Analysis

Errors in clinical reasoning: causes and remedial strategies

BMJ 2009; 338 doi: http://dx.doi.org/10.1136/bmj.b1860 (Published 08 June 2009) Cite this as: BMJ 2009;338:b1860
  1. Ian A Scott, associate professor of medicine
  1. 1Department of Internal Medicine and Clinical Epidemiology, Princess Alexandra Hospital, Ipswich Road, Brisbane, Australia 4102
  1. Correspondence to: I A Scott ian_scott{at}health.qld.gov.au
  • Accepted 4 January 2009

Everyone makes mistakes, but greater awareness of the causes would help clinicians to avoid many of them, as Ian Scott explains

Most errors in clinical reasoning are not due to incompetence or inadequate knowledge but to frailty of human thinking under conditions of complexity, uncertainty, and pressure of time. To minimise such cognitive error we need to understand its prevalence and causes. In this article I discuss why errors occur and describe strategies that may help avoid them.

Prevalence of reasoning error

The first step to optimal care is making the correct diagnosis, which is missed or delayed in between 5% and 14% of acute hospital admissions.1 2 Autopsy studies confirm diagnostic error rates of 10-20%,3 4 with autopsy disclosing previously undiagnosed problems in up to 25% of cases.3 Even if the diagnosis is correct, up to 45% of patients with acute or chronic medical conditions do not receive recommended evidence based care,5 while between 20% and 30% of administered investigations and drugs are potentially unnecessary.6 Clinicians are sometimes less willing to adopt new beneficial interventions than to abandon old ineffective ones.7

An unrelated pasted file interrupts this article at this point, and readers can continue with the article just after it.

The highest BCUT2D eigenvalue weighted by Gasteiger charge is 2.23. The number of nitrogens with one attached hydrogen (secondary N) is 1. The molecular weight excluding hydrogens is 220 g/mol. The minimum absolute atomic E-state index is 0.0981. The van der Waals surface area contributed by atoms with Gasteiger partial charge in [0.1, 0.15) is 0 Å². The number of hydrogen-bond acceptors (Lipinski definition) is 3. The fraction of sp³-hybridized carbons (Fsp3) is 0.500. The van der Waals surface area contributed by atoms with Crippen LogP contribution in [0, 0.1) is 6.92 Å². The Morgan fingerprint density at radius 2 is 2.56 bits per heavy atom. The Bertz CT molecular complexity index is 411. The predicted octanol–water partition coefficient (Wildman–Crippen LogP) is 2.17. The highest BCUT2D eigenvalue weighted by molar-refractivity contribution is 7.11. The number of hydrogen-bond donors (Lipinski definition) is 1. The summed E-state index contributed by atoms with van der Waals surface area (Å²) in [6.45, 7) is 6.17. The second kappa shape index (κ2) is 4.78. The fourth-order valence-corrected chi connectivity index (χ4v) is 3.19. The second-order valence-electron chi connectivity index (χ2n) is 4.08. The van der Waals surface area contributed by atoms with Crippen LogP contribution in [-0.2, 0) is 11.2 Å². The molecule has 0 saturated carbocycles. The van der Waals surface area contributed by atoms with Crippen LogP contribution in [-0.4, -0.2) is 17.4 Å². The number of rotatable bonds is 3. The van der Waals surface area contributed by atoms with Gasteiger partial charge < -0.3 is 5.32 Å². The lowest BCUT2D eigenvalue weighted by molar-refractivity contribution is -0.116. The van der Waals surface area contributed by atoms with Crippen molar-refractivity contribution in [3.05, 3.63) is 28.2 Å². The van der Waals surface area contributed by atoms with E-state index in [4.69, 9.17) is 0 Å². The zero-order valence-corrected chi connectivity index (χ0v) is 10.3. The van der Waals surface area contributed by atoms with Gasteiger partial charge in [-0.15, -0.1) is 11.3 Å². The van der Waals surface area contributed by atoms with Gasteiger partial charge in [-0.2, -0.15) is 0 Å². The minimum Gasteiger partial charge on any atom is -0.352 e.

The extent to which these deficits relate directly to reasoning error by clinicians, rather than environmental determinants beyond their control, remains uncertain, although recent studies of adverse events in hospital patients may give some indication.8 9 A third of the identified adverse events involved errors of execution (slips, lapses, or oversights in carrying out appropriate management in correctly diagnosed patients), but almost half involved errors of reasoning or decision quality (failure to elicit, synthesise, decide, or act on clinical information). Such reasoning errors led to death or permanent disability in at least 25% of cases, and at least three quarters were deemed highly preventable.9

Of some concern is the discrepancy between prevalence of reasoning …

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